Constantine Vol. 1: The Spark and the Flame (The New 52) (英語) ペーパーバック – 2014/2/18
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The star of JUSTICE LEAGUE DARK and HELLBLAZER--the longest-running Vertigo series--is unleashed in his own DCU title! Liar, cheater, manipulator...John Constantine is all of these, and yet he uses these skills and more to protect the world from the darkest corners of the DC Universe.
Collects Constantine #1-6
Award-winning Canadian cartoonist Jeff Lemire is the creator of the acclaimed monthly comic book series SWEET TOOTH published by DC/Vertigo and the award winning graphic novel ESSEX COUNTY published by Top Shelf. He also writes ANIMAL MAN, FRANKENSTEIN AGENT OF S.H.A.D.E. and SUPERBOY for DC Comics.
In 2008 Jeff won the Schuster Award for Best Canadian Cartoonist, and The Doug Wright Award for Best Emerging Talent. He also won the American Library Association's prestigious Alex Award, recognizing books for adults with specific teen appeal. In 2010 Essex County was named as one of the five Essential Canadian Novels of the Decade!
Recently named one of Wizard magazines 25 "rising stars", Jeff is also hard at work on a new graphic novel for Top Shelf called THE UNDERWATER WELDER, due in 2012. He currently lives and works in Toronto with his wife and son.
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The new John Constantine is the old John Constantine. Mostly. This is the version that’s been traveling around with the Justice League Dark series. I’ve read and reviewed the first two graphic novels of that series and loved them. Just discovered the third graphic novel was out, so I picked it up too because the last one ended on a cliffhanger.
This Constantine is ten years or so younger, has a romantic history with Zatanna (DCU’s backwards speaking magician), and has a lot of the same history as the original. The comic books are no longer called Hellblazer, dunno why.
The collection offers the first six issues of the series, led off by a three-issue arc that explores, more or less, Constantine’s present world. This arc is written by Jeff Lemire and Ray Fawkes, I guess as a sort of handoff from Justice League Dark that Lemire has been doing. The handoff is pretty much seamless in my opinion, because I had to go back to look where Fawkes took off on his own.
In this first arc, Constantine is presented at his best. He’s smart, selfish, and curious, and mostly out to save his own neck as things go bad. I enjoyed the ties back to Sargon the Sorcerer, one of the Golden Age’s heroes that I didn’t know about until the 25¢ 80-page giant comics back in the 1970s, although Sargon isn’t actually in this graphic novel.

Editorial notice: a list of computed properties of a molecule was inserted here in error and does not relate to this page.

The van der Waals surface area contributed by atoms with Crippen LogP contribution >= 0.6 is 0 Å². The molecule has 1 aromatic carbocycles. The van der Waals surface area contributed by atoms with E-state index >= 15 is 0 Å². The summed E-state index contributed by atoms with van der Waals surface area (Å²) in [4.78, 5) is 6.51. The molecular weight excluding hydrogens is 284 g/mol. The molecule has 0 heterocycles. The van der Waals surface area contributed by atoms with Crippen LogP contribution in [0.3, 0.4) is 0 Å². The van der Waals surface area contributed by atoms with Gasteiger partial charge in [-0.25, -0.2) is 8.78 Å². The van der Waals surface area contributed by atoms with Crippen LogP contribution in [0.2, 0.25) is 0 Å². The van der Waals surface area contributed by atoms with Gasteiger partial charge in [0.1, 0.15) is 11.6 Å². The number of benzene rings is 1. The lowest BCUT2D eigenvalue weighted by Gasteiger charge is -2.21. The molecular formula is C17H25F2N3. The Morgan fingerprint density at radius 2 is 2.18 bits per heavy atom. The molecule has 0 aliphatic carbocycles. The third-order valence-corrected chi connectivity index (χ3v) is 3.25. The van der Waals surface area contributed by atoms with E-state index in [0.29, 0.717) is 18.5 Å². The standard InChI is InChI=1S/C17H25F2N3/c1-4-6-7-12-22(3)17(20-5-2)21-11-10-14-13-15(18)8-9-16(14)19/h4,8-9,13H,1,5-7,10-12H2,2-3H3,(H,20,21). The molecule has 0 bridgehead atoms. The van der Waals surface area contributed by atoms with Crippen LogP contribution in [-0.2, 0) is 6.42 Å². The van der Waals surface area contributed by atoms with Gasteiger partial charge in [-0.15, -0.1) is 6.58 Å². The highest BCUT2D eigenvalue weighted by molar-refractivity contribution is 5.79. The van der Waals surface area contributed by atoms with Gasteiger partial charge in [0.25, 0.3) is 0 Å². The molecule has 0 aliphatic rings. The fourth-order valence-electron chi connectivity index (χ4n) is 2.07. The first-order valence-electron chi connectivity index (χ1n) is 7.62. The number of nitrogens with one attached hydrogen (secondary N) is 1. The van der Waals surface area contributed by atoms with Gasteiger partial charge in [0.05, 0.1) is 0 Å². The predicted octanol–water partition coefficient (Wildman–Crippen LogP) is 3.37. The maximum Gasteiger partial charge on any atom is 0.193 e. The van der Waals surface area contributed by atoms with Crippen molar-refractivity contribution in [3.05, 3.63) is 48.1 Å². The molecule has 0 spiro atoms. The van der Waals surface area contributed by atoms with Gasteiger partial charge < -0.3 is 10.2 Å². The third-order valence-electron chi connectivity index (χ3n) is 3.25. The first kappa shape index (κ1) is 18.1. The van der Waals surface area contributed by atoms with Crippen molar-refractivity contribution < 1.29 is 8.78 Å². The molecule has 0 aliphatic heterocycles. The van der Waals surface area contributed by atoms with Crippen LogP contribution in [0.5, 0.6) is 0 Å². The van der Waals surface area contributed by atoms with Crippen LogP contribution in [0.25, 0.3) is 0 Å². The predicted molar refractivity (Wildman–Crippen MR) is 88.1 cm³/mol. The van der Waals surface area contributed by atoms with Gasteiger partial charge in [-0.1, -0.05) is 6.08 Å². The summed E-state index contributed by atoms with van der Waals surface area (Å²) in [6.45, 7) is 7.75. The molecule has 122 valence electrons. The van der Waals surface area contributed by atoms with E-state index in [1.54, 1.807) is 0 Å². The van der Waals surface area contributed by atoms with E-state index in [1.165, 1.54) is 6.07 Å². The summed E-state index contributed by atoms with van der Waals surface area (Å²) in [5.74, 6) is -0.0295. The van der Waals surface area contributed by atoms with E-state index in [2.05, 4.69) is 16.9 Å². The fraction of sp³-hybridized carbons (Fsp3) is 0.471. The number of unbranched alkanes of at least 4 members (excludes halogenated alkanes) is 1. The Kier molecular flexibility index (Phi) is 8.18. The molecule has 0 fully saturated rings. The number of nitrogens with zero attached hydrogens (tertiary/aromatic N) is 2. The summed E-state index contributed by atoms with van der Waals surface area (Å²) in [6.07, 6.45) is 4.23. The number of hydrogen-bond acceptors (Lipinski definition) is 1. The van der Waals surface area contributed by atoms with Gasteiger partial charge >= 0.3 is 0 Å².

This new Constantine appears to be a world traveler as well, globe-hopping with aplomb and knowing people everywhere. I like the idea a lot because it opens up all sorts of out-of-the-way places and world magics to climb into the coming stories. It only stands to reason because Constantine has access to the House of Mystery (see the Justice League Dark to get up to date on that).
I like the Cold Flame as a threat, especially with the new Sargon the Sorceress. I can tell they’re going to be around for a while. And I liked the confrontation with the Spectre, though I couldn’t tell exactly how this version of the Spectre fits into the new DCU. The Spectre is one of those characters I enjoyed a lot and look forward to.
The second story is a standalone, pretty much a-day-in-the-life-of scenario that works really well as it comes full circle. Constantine gets a chance to balance the scales here and there, and work his magic as he gets himself out of hot water with Papa Midnite, a voodoo-slinging character that looks to be another recurring personality.
As we see, Constantine’s on-again/off-again relationship with Zatanna is pretty much off, but it is nice to see her and get an idea of what she’s up to.
The next story is a two-parter that stars Constantine with Shazam/Billy Batson that on the surface looks like it wouldn’t work, but Fawkes does a good job of setting up all the whys and wherefores. Plus, we get a look at a Captain Marvel Constantine who is interesting to watch in action. I like the new Billy Batson too, and he’s kind of a chip off of the old Constantine because he’s not the St. Billy everyone remembers. He’s a kid who’s been in the foster system and gotten really jaded before he got his superpowers/magic. I do like the new hood he wears.
I’m also enjoying the fact that Constantine’s world tends to evolve and bring back old characters at the same time. In most comics series once a character is dead, that’s pretty much it. (Unless they’re brought back to life and turned into something really cool – like Winter Soldier.) In the last issue collected in this book, one of the victims of Constantine’s earlier machinations turns up from the afterlife looking for revenge.
For a time Constantine hovers on the brink of life and death, only to be helped by a former combatant. And that just sets us up for the cliffhanger ending.
One of the best things about this new series is Renato Guedes’ art. The panels and the pages simply pop. I also like the lighter treatment of colors everything is rendered in. It would be too easy to lose detail (or simply not draw it) if the strip was heavily inked. The colors here most of the time are a pastel hue that makes everything easy to see. Yet, even in these lighter hues, Constantine’s world is creepy and malicious.
I’m really hoping the new television series riffs off of this new series because there are a lot of fun characters in these pages.